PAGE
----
We have all heard of Elder Abuse, but few advisors have ever had to deal with it directly. In the last week at Hoyes Michalos, we have seen two blatant examples of elder abuse in our own practice and so I thought people could benefit from our experience.
First, so that we’re clear, elder abuse is a term used to describe various forms of abuse towards seniors. In most cases, there is a pre-existing relationship of trust and control, often with family members tasked with assisting the senior. The Criminal Code of Canada does not list elder abuse as a separate category of offences – rather seniors are entitled to the same protection from abuse under the law as every Canadian.
Elder abuse can take many forms including, but not limited to: financial, physical, sexual, psychological and active neglect. It has been estimated that between two and ten percent of all seniors are subjects of abuse. The difficulty in providing an accurate assessment as to the scope of the problem is due, in part, to the fact that many cases go unreported. Seniors themselves are often reluctant to report abuse because they fear retaliation, recriminations and the possible restriction of their future freedom to act independently.
Persons that suspect a senior has been subjected to abuse often are reluctant to become involved, stating ignorance of the specifics of the abuse and who to report it to.
As professional advisors, we have a duty of care to our clients. I am not suggesting we should assume responsibility for our all of our client’s actions, rather that we need to be aware of the possible indications that something may not be quite right with a client’s affairs.
The first example of elder abuse that I encountered this week was financial in nature – and it was this event that triggered my interest in researching this area further. An elderly woman came to see us regarding her debts (as a bankruptcy trustee that’s pretty much why everyone comes to see us), but when we started to review her financial activity a pattern quickly emerged. First, over a period of time she had a large number of cash advances on her credit cards. When I asked what the money was used for she explained it was to help her grandson. Once the credit cards were maxed out (and thankfully she only had two cards) she started to take out payday loans. When we asked why, she again replied, to help her grandson. She started with one, then the following month two, then three and finally, by the time she came to see us she had 6 different payday loans whose total value exceeded her monthly pension income. She was told her grandson needed the money to make his truck payments – without the truck he wouldn’t be able to visit her anymore.
We contacted a local not-for-profit counselling agency to ask what we should do. They advised us to contact the Ontario Provincial Police as the woman lived in a rural area. Both the not-for-profit and the police interviewed the woman and are working with her. We filed an assignment in bankruptcy on her behalf to deal with the debts. On the same day she filed for bankruptcy, her grandson called her and asked her to take out another payday loan because he needed the cash. Incredible.
The second case was more unusual. An elderly woman came into our offices for help with her debts and in the course of our discussions she told us that her grandson had beat her up because she was unable to watch his cat when he requested that she do so. There was no evidence to suggest anyone else had taken advantage of her financially – this was a case of physical abuse that frankly was disturbing to hear about. We made the same referrals to the not-for-profit counselling agency and the local police to deal with it.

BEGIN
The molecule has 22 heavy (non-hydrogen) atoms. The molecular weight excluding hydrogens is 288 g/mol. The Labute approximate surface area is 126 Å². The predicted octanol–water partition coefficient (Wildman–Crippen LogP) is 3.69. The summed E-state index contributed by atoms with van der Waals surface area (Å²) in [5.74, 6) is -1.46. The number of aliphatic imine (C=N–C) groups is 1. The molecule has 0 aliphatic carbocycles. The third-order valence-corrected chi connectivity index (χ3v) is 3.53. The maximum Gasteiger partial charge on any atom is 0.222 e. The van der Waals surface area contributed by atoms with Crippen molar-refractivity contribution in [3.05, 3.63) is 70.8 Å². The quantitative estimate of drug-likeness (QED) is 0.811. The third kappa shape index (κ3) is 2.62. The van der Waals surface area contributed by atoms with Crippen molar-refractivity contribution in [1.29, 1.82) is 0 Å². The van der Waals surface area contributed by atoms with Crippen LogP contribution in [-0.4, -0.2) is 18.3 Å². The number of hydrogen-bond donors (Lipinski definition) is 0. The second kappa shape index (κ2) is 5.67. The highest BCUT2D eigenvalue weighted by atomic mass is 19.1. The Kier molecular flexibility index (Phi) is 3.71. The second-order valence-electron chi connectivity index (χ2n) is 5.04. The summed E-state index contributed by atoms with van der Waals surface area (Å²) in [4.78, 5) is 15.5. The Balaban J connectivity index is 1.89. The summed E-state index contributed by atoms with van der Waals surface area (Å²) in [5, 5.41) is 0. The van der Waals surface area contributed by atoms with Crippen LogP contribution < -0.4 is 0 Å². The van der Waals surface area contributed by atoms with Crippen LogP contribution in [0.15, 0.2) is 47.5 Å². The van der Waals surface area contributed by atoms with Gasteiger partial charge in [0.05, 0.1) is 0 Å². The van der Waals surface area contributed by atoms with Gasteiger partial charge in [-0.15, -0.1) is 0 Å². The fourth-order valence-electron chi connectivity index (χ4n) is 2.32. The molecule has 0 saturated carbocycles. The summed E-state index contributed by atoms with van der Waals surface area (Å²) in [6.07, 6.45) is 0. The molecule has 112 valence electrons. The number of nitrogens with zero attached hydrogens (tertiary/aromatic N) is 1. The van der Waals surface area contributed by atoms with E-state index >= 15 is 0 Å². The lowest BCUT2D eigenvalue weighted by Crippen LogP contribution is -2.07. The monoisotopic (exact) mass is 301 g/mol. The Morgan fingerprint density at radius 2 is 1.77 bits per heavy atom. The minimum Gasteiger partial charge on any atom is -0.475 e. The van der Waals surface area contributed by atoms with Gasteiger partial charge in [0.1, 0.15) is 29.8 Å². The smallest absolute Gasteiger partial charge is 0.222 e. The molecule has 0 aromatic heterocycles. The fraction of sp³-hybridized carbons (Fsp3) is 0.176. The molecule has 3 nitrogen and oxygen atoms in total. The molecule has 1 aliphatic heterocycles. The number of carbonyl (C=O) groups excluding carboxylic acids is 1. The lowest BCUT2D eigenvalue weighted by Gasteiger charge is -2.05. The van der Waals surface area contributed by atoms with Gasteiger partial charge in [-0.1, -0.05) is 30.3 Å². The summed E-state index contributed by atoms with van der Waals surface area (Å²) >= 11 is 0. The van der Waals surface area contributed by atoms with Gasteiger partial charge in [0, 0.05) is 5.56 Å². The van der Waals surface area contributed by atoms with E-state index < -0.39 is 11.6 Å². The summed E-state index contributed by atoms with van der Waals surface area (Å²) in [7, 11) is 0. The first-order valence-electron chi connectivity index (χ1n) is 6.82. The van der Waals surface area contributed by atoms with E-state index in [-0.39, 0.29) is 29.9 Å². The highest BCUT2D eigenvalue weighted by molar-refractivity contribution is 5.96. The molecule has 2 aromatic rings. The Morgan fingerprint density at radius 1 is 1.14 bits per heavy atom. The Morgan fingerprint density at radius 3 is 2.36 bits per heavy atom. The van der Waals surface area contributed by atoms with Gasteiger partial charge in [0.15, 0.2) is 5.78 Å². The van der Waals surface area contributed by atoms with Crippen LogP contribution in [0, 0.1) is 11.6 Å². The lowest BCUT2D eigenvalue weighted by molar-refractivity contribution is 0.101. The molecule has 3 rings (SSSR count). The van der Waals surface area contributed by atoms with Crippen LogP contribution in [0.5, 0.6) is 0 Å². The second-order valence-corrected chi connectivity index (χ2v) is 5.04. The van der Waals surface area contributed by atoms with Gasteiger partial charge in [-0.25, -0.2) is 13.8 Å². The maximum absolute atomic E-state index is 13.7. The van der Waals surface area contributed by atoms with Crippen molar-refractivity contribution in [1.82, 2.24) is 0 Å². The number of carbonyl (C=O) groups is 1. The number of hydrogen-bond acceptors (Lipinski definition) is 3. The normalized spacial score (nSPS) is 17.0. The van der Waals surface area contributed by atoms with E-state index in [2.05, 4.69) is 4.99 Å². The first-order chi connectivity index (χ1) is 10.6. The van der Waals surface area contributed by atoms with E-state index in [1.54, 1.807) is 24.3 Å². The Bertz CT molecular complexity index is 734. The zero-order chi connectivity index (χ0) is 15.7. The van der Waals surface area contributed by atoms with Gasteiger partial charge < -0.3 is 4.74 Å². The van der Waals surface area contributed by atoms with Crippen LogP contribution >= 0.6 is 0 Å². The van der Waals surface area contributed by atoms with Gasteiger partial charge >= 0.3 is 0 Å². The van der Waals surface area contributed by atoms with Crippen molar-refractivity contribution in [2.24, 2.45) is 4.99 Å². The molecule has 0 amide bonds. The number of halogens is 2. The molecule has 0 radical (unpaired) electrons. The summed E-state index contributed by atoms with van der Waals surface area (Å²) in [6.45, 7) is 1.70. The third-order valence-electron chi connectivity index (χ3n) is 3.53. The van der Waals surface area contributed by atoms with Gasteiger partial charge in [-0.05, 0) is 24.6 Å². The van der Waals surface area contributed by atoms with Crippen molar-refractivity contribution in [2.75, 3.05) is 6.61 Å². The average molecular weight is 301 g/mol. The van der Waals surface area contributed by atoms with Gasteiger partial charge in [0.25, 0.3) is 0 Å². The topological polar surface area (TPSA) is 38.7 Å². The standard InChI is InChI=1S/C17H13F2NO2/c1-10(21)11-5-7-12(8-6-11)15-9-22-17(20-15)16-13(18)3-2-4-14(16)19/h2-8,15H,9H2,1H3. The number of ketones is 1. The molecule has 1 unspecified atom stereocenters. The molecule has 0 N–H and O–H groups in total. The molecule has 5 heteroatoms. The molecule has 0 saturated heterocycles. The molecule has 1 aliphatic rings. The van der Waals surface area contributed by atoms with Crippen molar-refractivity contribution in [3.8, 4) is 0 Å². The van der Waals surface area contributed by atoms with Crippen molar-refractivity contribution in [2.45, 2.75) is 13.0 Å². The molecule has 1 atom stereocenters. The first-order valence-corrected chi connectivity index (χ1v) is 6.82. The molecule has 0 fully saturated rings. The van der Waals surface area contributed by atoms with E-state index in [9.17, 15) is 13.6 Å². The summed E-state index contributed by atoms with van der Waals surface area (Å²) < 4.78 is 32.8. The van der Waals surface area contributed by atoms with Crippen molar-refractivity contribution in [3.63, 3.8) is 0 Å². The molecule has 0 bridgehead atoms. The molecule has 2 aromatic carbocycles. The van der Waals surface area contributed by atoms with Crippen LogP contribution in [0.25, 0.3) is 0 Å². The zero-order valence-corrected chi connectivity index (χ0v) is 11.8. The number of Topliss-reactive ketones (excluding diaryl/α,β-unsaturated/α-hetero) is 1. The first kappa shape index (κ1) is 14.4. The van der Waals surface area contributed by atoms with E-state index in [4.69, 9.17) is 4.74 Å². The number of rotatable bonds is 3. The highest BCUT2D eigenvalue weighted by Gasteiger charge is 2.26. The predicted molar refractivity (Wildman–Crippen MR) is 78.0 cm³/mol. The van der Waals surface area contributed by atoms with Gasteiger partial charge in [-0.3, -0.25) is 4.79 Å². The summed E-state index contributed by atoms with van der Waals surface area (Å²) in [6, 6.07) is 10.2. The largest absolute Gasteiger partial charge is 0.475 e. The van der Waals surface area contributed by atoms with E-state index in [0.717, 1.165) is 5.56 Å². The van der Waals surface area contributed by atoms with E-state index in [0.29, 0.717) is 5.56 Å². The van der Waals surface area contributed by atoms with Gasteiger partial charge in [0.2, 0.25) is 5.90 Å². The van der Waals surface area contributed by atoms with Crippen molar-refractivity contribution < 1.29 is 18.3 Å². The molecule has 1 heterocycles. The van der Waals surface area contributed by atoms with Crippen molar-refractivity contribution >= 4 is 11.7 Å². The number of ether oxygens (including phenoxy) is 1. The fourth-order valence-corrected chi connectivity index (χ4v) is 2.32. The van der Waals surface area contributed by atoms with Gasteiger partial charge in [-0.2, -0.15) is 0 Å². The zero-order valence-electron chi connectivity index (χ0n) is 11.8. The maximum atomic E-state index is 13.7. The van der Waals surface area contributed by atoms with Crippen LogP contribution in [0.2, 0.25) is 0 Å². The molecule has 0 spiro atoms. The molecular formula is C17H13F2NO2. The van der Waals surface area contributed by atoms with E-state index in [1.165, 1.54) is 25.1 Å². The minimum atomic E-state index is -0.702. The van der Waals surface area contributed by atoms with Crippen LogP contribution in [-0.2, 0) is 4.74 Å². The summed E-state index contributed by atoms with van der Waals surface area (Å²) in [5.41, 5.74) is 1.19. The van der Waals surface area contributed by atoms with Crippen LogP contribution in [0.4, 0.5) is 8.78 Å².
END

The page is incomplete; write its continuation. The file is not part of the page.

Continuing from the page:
Think back to your own clients, have you had anyone in to see you that have dramatically changed the way they conduct their affairs? If you are a financial advisor, have their spending patterns changed? Are they liquidating assets more than they used to and consuming large quantities of cash? If you are not a financial advisor, have you noticed evidence of higher levels of stress, unusual behavior, or even evidence of physical abuse? The signs are there, if you take the time to look and ask a simple question: what has changed? It is usually obvious when answering that question makes a person uncomfortable. If they are, you need to ask why?
Here are some links to government sites that deal specifically with elder abuse – take the time to review them so that you may gain a better understanding of how pervasive this problem is becoming and what you, as a professional advisor, can do about it.
Elder Abuse Resources:
- Financial Consumer Agency of Canada: Financial Abuse of Seniors and Fraud
- Elder Abuse Ontario
- Toronto Police Service: Elder Abuse Guide
- Your Legal Rights – Rules About Reporting Elder Abuse
- Nice – Preventing and Intervening in Situations of Financial Abuse
Senior debt is becoming more prevalent. We are seeing a general rise in senior insolvency filings due to things like living on a fixed income and using payday loans to survive, coupled with the possibility of elder abuse as witnessed in our client’s stories.
In general seniors carry debt into retirement as a result of debt accumulated over time, often to pay for living costs, but sometimes to support other family members. A rising percentage of seniors are turning to payday loans as payday lenders are only to happy to lend against the stability of their CPP and private pension income. For a picture of the average senior filing bankruptcy, see our study on Seniors, Debt and Bankruptcy.